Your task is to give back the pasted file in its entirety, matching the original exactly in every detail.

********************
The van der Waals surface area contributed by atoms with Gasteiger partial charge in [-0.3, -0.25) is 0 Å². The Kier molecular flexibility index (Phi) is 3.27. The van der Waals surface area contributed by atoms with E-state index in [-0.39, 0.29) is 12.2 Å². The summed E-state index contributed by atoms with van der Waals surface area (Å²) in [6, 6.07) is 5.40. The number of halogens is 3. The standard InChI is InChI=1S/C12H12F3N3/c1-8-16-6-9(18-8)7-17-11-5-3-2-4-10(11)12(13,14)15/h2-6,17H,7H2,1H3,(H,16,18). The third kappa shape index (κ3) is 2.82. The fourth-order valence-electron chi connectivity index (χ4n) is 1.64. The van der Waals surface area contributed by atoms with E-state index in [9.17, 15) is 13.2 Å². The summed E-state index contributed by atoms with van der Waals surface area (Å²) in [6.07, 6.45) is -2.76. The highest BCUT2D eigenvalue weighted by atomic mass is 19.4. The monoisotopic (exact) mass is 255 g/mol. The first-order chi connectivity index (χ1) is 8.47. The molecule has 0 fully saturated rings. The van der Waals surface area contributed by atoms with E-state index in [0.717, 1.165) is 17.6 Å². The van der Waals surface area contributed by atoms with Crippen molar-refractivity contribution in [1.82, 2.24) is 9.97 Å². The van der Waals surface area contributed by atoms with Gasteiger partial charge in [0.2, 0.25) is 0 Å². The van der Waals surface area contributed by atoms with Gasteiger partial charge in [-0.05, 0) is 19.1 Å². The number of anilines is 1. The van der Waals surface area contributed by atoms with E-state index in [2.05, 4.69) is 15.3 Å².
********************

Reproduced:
The van der Waals surface area contributed by atoms with Gasteiger partial charge in [-0.3, -0.25) is 0 Å². The Kier molecular flexibility index (Phi) is 3.27. The van der Waals surface area contributed by atoms with E-state index in [-0.39, 0.29) is 12.2 Å². The summed E-state index contributed by atoms with van der Waals surface area (Å²) in [6, 6.07) is 5.40. The number of halogens is 3. The standard InChI is InChI=1S/C12H12F3N3/c1-8-16-6-9(18-8)7-17-11-5-3-2-4-10(11)12(13,14)15/h2-6,17H,7H2,1H3,(H,16,18). The third kappa shape index (κ3) is 2.82. The fourth-order valence-electron chi connectivity index (χ4n) is 1.64. The van der Waals surface area contributed by atoms with E-state index in [9.17, 15) is 13.2 Å². The summed E-state index contributed by atoms with van der Waals surface area (Å²) in [6.07, 6.45) is -2.76. The highest BCUT2D eigenvalue weighted by atomic mass is 19.4. The monoisotopic (exact) mass is 255 g/mol. The first-order chi connectivity index (χ1) is 8.47. The molecule has 0 fully saturated rings. The van der Waals surface area contributed by atoms with E-state index in [0.717, 1.165) is 17.6 Å². The van der Waals surface area contributed by atoms with Crippen molar-refractivity contribution in [1.82, 2.24) is 9.97 Å². The van der Waals surface area contributed by atoms with Gasteiger partial charge in [0.2, 0.25) is 0 Å². The van der Waals surface area contributed by atoms with Gasteiger partial charge in [-0.05, 0) is 19.1 Å². The number of anilines is 1. The van der Waals surface area contributed by atoms with E-state index in [2.05, 4.69) is 15.3 Å².